“Women abuse men in many different ways,” says Mamello Pitso, a social worker at SheHive – an organization that provides counseling and support to people living with abuse.
She said it’s vital for a man in an abusive relationship to know that they’re not alone and that abuse of men happens far more often than expected - in both heterosexual and same sex relationships.
“They can deny men their conjugal rights till they go to court. Nannies can also abuse boys sexually; here we must remember that a boy is still a man. We can also have a situation where a man does not work and be forced to depend on money provided for by a female partner which becomes fertile for abuse that becomes physical.
Talking back by a man in such a relationship can lead to his getting insulted and or being labeled useless, so the men tend to bottle this up,” she elaborated.
“It happens to men from all cultures and all walks of life regardless of age or occupation,” she said.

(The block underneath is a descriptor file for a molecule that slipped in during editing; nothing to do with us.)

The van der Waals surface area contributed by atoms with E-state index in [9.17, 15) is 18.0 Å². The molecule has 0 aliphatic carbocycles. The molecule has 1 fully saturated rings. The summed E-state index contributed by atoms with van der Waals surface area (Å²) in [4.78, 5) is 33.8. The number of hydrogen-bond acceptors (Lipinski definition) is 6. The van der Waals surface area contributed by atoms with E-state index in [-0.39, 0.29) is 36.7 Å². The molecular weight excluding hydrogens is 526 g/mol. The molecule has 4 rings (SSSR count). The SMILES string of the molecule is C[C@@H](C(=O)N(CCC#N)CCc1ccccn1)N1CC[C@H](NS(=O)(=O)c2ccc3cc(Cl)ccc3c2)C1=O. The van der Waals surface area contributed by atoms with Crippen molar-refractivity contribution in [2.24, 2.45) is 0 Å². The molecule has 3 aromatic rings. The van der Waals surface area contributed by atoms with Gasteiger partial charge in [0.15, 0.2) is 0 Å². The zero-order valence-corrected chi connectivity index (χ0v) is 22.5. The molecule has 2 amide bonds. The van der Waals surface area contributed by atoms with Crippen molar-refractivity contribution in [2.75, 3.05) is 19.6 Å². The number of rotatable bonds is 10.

Pitso says abused men hide behind their masculinity and pride, preferring to be seen as men who don’t cry, who can’t be beaten by women and as providers.
“But when they cannot provide they feel low and inadequate. The woman might also start comparing him to other men who are working,” she said.
Pitso encourages men to speak out when they find themselves in abusive situations, and that sometimes it’s best to cry out, to speak out, and report abuse - they should seek counselling where it is needed.
According to Reverend Professor Calvin Motebang, a family therapist and marriage counselor, abuse is the absence of stability, peace and relaxation in a relationship.
“It can be done selfishly. Women can abuse men by being selfish, especially if she wants things done her way. If a woman is persuasive she can be abusive because if she persuades a man to do something the man will do it even if he does not want to do it.